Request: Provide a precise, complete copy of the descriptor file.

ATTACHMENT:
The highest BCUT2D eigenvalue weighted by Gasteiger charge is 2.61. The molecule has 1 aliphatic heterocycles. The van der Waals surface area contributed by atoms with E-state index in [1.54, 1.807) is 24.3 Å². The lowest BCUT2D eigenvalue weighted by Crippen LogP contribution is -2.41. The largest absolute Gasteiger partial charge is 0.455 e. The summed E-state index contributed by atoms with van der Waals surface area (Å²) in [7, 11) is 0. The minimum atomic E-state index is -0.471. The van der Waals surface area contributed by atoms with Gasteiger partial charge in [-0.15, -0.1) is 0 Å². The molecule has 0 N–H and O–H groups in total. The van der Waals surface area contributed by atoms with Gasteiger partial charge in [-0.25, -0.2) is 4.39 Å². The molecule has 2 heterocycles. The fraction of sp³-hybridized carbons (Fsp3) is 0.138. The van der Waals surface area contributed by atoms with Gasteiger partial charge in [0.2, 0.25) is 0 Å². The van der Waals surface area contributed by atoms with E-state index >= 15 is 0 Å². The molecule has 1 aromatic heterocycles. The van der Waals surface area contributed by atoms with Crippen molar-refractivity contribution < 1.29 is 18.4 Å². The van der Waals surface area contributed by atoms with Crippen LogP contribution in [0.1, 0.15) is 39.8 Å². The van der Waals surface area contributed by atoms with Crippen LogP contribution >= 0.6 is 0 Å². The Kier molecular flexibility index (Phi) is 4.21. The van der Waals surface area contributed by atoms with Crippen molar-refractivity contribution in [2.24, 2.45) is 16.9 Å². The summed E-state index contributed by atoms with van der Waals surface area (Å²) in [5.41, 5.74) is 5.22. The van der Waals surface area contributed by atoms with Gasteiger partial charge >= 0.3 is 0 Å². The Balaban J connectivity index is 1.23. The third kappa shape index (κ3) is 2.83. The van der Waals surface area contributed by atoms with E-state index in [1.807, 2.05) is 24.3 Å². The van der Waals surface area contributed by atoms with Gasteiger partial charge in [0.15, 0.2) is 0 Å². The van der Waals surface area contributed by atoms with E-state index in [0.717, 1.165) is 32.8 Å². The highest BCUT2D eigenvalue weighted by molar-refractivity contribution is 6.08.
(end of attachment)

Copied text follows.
The highest BCUT2D eigenvalue weighted by Gasteiger charge is 2.61. The molecule has 1 aliphatic heterocycles. The van der Waals surface area contributed by atoms with E-state index in [1.54, 1.807) is 24.3 Å². The lowest BCUT2D eigenvalue weighted by Crippen LogP contribution is -2.41. The largest absolute Gasteiger partial charge is 0.455 e. The summed E-state index contributed by atoms with van der Waals surface area (Å²) in [7, 11) is 0. The minimum atomic E-state index is -0.471. The van der Waals surface area contributed by atoms with Gasteiger partial charge in [-0.15, -0.1) is 0 Å². The molecule has 0 N–H and O–H groups in total. The van der Waals surface area contributed by atoms with Gasteiger partial charge in [-0.25, -0.2) is 4.39 Å². The molecule has 2 heterocycles. The fraction of sp³-hybridized carbons (Fsp3) is 0.138. The van der Waals surface area contributed by atoms with Gasteiger partial charge in [0.2, 0.25) is 0 Å². The van der Waals surface area contributed by atoms with E-state index >= 15 is 0 Å². The molecule has 1 aromatic heterocycles. The van der Waals surface area contributed by atoms with Crippen molar-refractivity contribution < 1.29 is 18.4 Å². The van der Waals surface area contributed by atoms with Crippen LogP contribution in [0.1, 0.15) is 39.8 Å². The van der Waals surface area contributed by atoms with Crippen LogP contribution >= 0.6 is 0 Å². The Kier molecular flexibility index (Phi) is 4.21. The van der Waals surface area contributed by atoms with Crippen molar-refractivity contribution in [2.24, 2.45) is 16.9 Å². The summed E-state index contributed by atoms with van der Waals surface area (Å²) in [5.41, 5.74) is 5.22. The van der Waals surface area contributed by atoms with Gasteiger partial charge >= 0.3 is 0 Å². The Balaban J connectivity index is 1.23. The third kappa shape index (κ3) is 2.83. The van der Waals surface area contributed by atoms with E-state index in [1.807, 2.05) is 24.3 Å². The van der Waals surface area contributed by atoms with Gasteiger partial charge in [0.15, 0.2) is 0 Å². The van der Waals surface area contributed by atoms with E-state index in [0.717, 1.165) is 32.8 Å². The highest BCUT2D eigenvalue weighted by molar-refractivity contribution is 6.08.